At the same time as we grapple with how to provide the best wound care to patients with complex needs, the importance of bridging the science-to-service gap by translating research findings to practice is receiving increased emphasis. Strengthening clinical research and translation is a major component of the NIH Roadmap (National Institutes of Health, 2005). It is clear that the work needed to advance clinical science and its practice application is not a quick, easy, or transparent process. While the rigorous design of randomized clinical trials protects the integrity of evaluating and establishing treatment efficacy, it may limit the application of findings to patients that are seen in day-to-day practice (Sidani, 2004). Nonetheless, nurses excel in their perception, understanding, and evaluation of issues that influence treatment effectiveness for individuals. Perhaps to a greater extent than in any other nursing specialty, these skill are highly developed in nurses who practice rehabilitation nursing.

It has been a pleasure to serve as the guest editor for this special issue of Rehabilitation Nursing. The articles selected for this issue address challenges and aspects of wound care raised in my introductory comments, specifically centering on wound assessment and management from the perspective of knowledge generation and application in the context of individual differences and vulnerability. Dr. Pieper focuses attention on salient socioeconomic factors that increase risk for poor healing outcomes and provides an approach to improving care for vulnerable populations. Pressure sores, which are prevalent and costly wounds among individuals with disabilities (Byrne & Salzberg, 1996), are the subject of two articles included in this issue. Dr. Brillhart describes the implementation of a successful program for the prevention of pressure sores in people with advanced Alzheimer’s disease. Insight into four well-known evaluation tools for pressure sore healing and the refinement of these tools for monitoring persons with disabilities is provided by Dr. Mullins and her coauthors. Beth Hall identifies the unique clinical challenges and practice solutions for providing wound care to burn patients during rehabilitation. Dr. Kroll and coauthors address development of new knowledge in their discussion of the advantages of mixed-method research designs in rehabilitation nursing. Application of these designs to wound healing studies could provide valuable data on how environmental or personal factors and experiences affect healing and other important clinical outcomes.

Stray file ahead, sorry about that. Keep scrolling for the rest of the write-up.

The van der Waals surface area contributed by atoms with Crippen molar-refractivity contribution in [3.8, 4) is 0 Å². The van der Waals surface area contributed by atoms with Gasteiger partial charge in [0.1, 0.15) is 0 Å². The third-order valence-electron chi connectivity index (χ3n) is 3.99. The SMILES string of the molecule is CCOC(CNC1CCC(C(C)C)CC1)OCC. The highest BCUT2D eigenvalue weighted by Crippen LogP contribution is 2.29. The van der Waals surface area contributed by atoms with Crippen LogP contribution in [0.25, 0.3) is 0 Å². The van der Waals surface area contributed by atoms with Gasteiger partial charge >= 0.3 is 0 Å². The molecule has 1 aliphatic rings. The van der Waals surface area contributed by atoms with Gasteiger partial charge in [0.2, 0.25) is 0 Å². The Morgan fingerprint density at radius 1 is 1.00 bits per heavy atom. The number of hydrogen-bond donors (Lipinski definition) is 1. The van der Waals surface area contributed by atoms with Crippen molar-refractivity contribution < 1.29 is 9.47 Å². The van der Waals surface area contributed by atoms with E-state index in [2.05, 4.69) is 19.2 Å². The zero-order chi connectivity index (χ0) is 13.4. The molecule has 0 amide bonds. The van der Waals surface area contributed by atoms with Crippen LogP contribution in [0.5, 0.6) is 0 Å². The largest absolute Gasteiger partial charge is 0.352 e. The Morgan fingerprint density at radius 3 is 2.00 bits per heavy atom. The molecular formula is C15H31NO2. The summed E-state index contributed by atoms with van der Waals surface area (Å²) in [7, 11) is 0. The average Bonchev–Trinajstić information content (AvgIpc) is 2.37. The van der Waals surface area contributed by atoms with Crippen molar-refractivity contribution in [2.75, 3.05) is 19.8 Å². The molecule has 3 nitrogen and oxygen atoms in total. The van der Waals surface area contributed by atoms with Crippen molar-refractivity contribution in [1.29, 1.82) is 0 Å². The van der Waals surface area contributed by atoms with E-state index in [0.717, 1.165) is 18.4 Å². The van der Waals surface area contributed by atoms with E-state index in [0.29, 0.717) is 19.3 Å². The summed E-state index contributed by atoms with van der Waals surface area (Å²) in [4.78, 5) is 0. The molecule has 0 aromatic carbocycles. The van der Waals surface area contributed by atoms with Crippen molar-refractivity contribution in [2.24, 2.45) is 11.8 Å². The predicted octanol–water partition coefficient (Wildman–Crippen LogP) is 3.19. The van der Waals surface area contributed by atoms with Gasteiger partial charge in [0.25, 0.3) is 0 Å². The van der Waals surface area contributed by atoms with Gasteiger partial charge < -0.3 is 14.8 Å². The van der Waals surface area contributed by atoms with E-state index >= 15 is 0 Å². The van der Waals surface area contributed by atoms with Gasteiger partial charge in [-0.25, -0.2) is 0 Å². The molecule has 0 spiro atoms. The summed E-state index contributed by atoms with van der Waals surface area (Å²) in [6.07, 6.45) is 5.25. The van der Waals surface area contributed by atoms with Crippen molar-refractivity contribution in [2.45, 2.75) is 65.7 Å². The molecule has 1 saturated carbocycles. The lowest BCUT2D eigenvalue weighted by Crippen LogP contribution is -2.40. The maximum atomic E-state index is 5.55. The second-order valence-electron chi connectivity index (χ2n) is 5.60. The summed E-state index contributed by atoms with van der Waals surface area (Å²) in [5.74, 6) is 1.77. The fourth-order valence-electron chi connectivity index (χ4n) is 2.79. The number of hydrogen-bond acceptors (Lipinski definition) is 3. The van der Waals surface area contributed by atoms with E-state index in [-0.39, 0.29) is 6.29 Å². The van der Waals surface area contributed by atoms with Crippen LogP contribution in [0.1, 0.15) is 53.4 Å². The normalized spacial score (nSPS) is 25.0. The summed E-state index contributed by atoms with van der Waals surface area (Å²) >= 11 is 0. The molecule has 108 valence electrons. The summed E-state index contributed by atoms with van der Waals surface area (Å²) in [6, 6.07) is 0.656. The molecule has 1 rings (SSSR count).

I hope you enjoy and benefit from the content in this special-focus issue of Rehabilitation Nursing and find ways to apply what is presented to benefit your patients.

References

Bonham, P.A. (2003). Assessment and management of patients with venous, arterial and diabetic/neuropathic lower extremity wounds. AACN Clinical Issues, 4, 442–456.

Byrne D.W., & Salzberg C.A. (1996). Major risk factors for pressure ulcers in the spinal cord disabled: A literature review. Spinal Cord, 34, 255–263.

Cole, J., & Isik, F. (2002). Human genomics and microarrays: Implications for the plastic surgeon. Plastic and Reconstructive Surgery, 110, 849–858.

Mastow, E.N. (1994). Diagnosis and classification of chronic wounds. Clinical Dermatology, 12, 3–9.

National Institutes of Health (2005). NIH Roadmap accelerating medical discovery to improve health: Re-engineering the clinical research enterprise. Bethesda, MD: Author.

Petrie, N.C., Yao, F., & Eriksson, E. (2003). Gene therapy in wound healing. Surgical Clinics of North America, 83, 597–616.

Sidani, S. (2004). Rethinking the research-practice gap: Relevance of the RCT to practice. Canadian Journal of Nursing Research, 3, 7–18.

Tomic-Canic, M., & Brem, H. (2004). Gene array technology and pathogenesis of chronic wounds. American Journal of Surgery, 188 (Suppl to July 2004), 67S–72S.